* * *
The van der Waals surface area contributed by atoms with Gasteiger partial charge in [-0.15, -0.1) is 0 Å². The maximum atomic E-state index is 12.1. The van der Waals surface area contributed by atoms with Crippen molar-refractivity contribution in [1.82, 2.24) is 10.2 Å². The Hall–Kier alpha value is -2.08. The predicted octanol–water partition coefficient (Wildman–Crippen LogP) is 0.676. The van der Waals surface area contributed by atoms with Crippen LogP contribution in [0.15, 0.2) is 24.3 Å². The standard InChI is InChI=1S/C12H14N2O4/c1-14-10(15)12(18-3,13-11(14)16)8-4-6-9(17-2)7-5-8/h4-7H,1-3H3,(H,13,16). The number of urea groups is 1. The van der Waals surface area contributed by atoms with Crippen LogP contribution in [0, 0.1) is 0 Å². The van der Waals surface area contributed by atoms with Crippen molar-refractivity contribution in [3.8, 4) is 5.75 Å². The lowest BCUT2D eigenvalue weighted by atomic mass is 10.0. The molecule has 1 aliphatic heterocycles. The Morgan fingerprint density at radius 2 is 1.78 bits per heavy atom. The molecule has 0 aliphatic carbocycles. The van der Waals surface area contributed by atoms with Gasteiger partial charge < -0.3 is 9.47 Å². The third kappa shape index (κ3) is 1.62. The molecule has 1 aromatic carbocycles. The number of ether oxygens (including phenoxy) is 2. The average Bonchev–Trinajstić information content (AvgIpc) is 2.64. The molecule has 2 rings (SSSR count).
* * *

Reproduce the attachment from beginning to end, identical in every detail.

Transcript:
The van der Waals surface area contributed by atoms with Gasteiger partial charge in [-0.15, -0.1) is 0 Å². The maximum atomic E-state index is 12.1. The van der Waals surface area contributed by atoms with Crippen molar-refractivity contribution in [1.82, 2.24) is 10.2 Å². The Hall–Kier alpha value is -2.08. The predicted octanol–water partition coefficient (Wildman–Crippen LogP) is 0.676. The van der Waals surface area contributed by atoms with Crippen LogP contribution in [0.15, 0.2) is 24.3 Å². The standard InChI is InChI=1S/C12H14N2O4/c1-14-10(15)12(18-3,13-11(14)16)8-4-6-9(17-2)7-5-8/h4-7H,1-3H3,(H,13,16). The number of urea groups is 1. The van der Waals surface area contributed by atoms with Crippen LogP contribution in [0, 0.1) is 0 Å². The van der Waals surface area contributed by atoms with Crippen molar-refractivity contribution in [3.8, 4) is 5.75 Å². The lowest BCUT2D eigenvalue weighted by atomic mass is 10.0. The molecule has 1 aliphatic heterocycles. The Morgan fingerprint density at radius 2 is 1.78 bits per heavy atom. The molecule has 0 aliphatic carbocycles. The van der Waals surface area contributed by atoms with Gasteiger partial charge < -0.3 is 9.47 Å². The third kappa shape index (κ3) is 1.62. The molecule has 1 aromatic carbocycles. The number of ether oxygens (including phenoxy) is 2. The average Bonchev–Trinajstić information content (AvgIpc) is 2.64. The molecule has 2 rings (SSSR count).